The week of September 10, people from around the world are gathering in San Francisco for the Global Climate Action Summit. Convened by the State of California, the Summit brings together leaders—representing nations, states, cities, companies, investors and citizens—to celebrate climate action, and step up their ambitions to meet the targets set by the Paris Agreement. Monterey Bay Aquarium Executive Director Julie Packard reflects on the central role of the ocean, the heart of Earth’s climate system, in this historic moment.
To solve the climate crisis, humanity must address the health of the ocean—the largest ecosystem on our planet. The ocean is our first line of defense against the impacts of climate change, absorbing a significant share of the excess carbon dioxide and heat we produce by burning fossil fuels. And a healthy ocean helps protect humanity from the intensifying impacts of climate change.
For too long, the ocean has been left out of climate conversations. That will change at the Global Climate Action Summit, where for the first time ocean stewardship is on the priority agenda.
A group of government and nongovernmental representatives, including the Monterey Bay Aquarium, are calling on all sectors of society to protect the ocean—our most powerful tool to mitigate, and adapt to, the impacts of climate change. We’ve outlined that challenge, and provided a blueprint for action, through an Ocean-Climate Action Agenda.
The attention is overdue. And the need is urgent.
Our lives depend on a healthy ocean
As land creatures, we may not be wired to think much about the ocean—how its cycles are directly linked to our own survival, and how our choices affect it.
Selfishly, we should. We depend on the ocean in so many ways. Its marine life provides one-sixth of the animal protein we eat. Its waters carry more than 90 percent of the world’s trade—moving goods and raw materials more cost-effectively than any other mode of transport. Its shores are home to nearly half of all people on Earth.
The ocean is the heart of Earth’s climate system; its currents and winds circulate heat and moisture around our planet. The weather patterns we associate with different regions of the world have been relatively stable throughout human history, thanks to the ocean.
And the ocean buffers us from the most severe impacts of climate change, absorbing about 30 percent of the carbon dioxide—and over 90 percent of the excess heat—we’ve produced by burning fossil fuels.
Stable systems, disrupted
Now, climate change is disrupting fundamental ocean processes that sustain life on Earth.
Sea levels are rising, placing tens of millions of coastal residents in harm’s way. Intensifying storms are costing human lives and causing billions of dollars in property damage. It’s time to recognize that human health is directly tied to ocean health.
We’re seeing other signs of how the ocean is being affected. Warming water is choking tropical corals and stunting kelp forest growth along the California coast. Carbon pollution is making seawater more acidic, dissolving the shells of plankton that are the foundation of ocean food webs.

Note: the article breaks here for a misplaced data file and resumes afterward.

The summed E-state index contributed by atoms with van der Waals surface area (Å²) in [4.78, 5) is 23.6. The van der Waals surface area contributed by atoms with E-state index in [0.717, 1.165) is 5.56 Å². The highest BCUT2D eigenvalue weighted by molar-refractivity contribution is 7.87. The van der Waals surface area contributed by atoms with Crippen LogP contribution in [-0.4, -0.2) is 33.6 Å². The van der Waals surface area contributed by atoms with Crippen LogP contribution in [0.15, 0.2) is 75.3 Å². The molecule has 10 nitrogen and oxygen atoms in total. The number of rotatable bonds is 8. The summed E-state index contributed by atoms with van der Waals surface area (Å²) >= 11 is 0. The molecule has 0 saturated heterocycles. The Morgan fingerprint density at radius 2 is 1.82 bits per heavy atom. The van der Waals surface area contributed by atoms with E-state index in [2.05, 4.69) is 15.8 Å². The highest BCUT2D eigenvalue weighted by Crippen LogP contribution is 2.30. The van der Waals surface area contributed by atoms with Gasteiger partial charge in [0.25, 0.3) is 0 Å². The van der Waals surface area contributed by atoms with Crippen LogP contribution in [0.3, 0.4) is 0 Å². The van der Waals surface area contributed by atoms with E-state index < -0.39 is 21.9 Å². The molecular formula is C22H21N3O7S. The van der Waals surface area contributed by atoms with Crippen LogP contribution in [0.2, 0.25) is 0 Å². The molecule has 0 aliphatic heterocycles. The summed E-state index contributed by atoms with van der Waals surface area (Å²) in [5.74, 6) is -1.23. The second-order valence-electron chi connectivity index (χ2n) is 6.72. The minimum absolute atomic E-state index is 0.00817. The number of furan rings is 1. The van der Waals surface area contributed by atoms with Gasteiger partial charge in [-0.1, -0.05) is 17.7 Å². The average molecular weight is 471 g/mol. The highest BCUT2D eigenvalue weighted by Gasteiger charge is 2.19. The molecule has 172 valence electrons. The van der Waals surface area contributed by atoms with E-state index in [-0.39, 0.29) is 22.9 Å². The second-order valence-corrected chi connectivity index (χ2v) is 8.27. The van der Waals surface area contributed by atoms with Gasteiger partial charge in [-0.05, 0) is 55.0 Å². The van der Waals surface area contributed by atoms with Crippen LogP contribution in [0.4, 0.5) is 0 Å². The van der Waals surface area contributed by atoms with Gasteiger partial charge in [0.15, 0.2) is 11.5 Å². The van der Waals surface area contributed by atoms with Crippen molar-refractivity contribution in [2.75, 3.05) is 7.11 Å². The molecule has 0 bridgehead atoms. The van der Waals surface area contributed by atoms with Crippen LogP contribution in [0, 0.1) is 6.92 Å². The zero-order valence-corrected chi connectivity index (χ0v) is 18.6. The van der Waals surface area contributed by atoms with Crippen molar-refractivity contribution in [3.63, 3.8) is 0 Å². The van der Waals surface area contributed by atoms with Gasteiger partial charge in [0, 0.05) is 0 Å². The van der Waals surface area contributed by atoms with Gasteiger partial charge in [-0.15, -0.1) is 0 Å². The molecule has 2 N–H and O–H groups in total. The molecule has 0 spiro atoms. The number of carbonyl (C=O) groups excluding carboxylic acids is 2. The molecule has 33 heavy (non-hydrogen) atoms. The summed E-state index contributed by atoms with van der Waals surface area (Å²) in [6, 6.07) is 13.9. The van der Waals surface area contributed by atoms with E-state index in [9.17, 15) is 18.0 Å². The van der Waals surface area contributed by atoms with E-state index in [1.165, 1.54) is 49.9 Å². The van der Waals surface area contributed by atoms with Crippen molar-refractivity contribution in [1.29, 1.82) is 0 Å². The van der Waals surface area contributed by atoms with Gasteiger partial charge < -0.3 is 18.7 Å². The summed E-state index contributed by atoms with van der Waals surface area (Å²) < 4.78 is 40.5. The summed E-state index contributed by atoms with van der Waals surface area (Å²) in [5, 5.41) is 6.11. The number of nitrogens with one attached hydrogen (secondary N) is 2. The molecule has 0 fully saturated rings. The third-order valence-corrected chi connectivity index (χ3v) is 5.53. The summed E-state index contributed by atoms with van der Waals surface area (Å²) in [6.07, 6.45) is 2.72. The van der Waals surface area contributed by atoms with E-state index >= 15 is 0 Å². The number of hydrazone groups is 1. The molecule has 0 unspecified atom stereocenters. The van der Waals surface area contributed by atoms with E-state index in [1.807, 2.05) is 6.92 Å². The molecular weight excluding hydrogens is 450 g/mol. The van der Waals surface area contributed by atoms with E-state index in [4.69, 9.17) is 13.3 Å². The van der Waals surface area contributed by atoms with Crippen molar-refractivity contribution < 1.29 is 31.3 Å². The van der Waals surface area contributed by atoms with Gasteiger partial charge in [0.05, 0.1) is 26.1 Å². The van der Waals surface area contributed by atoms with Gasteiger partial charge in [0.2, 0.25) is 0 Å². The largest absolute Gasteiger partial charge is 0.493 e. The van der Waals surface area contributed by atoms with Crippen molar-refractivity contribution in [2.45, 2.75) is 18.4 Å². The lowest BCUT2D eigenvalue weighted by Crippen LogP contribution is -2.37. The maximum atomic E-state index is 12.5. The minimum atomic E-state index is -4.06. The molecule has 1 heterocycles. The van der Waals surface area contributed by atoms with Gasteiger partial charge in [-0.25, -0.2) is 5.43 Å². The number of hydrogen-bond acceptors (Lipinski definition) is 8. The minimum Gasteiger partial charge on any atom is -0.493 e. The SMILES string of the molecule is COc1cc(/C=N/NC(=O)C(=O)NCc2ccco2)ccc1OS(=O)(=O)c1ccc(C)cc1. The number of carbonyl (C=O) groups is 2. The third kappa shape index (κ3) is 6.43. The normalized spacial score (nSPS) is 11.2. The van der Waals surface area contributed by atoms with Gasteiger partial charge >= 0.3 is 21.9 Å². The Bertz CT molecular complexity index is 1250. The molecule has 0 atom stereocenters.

Moving forward, the ocean must be front and center in the climate conversation. When we protect Earth’s living heart, home to the greatest diversity of life on our planet, we safeguard ourselves.
The good news is that the ocean is resilient. It can recover. But it isn’t “too big to fail.”
World leaders realize that acting on climate change is about human survival, and there’s no time to waste. The 2015 Paris Agreement was a hopeful turning point, signaling the willingness of almost every nation on the planet to work together. That momentum continues this week.
A call for action
At the Global Climate Action Summit, ocean leaders will call on governments, businesses and citizens to protect our living ocean. We must reverse the destruction of coastal habitats, create more global marine protected areas, and improve the sustainability of fisheries and aquaculture. We must help coastal communities prepare for, and adapt to, the growing impacts of extreme weather and sea level rise. We must invest in science, the bedrock of sound decision-making.
Finally, and most importantly, we must redouble our commitment to dramatically reduce greenhouse gas emissions.
I couldn’t be prouder of my home state for its climate leadership. California is advancing ambitious climate policies and moving toward a zero-emission economy.
Coastal cities are factoring climate change into their land-use planning, building resilience for the challenges ahead. California created the first statewide network of marine protected areas in the nation. Innovators in the private sector are turning their creativity to climate solutions. Philanthropists are investing in science, and in science-based climate solutions.
At a moment when federal leadership on climate change has receded, the Global Climate Action Summit is proof that states, cities and businesses are moving forward toward a low-carbon, clean-energy future.
In pursuing this vision, we must ensure that the ocean gets the attention, and the protection, it deserves. The lives of seven and a half billion people depend on it.
Featured photo: Point Lobos State Marine Reserve; © Bill Morgan.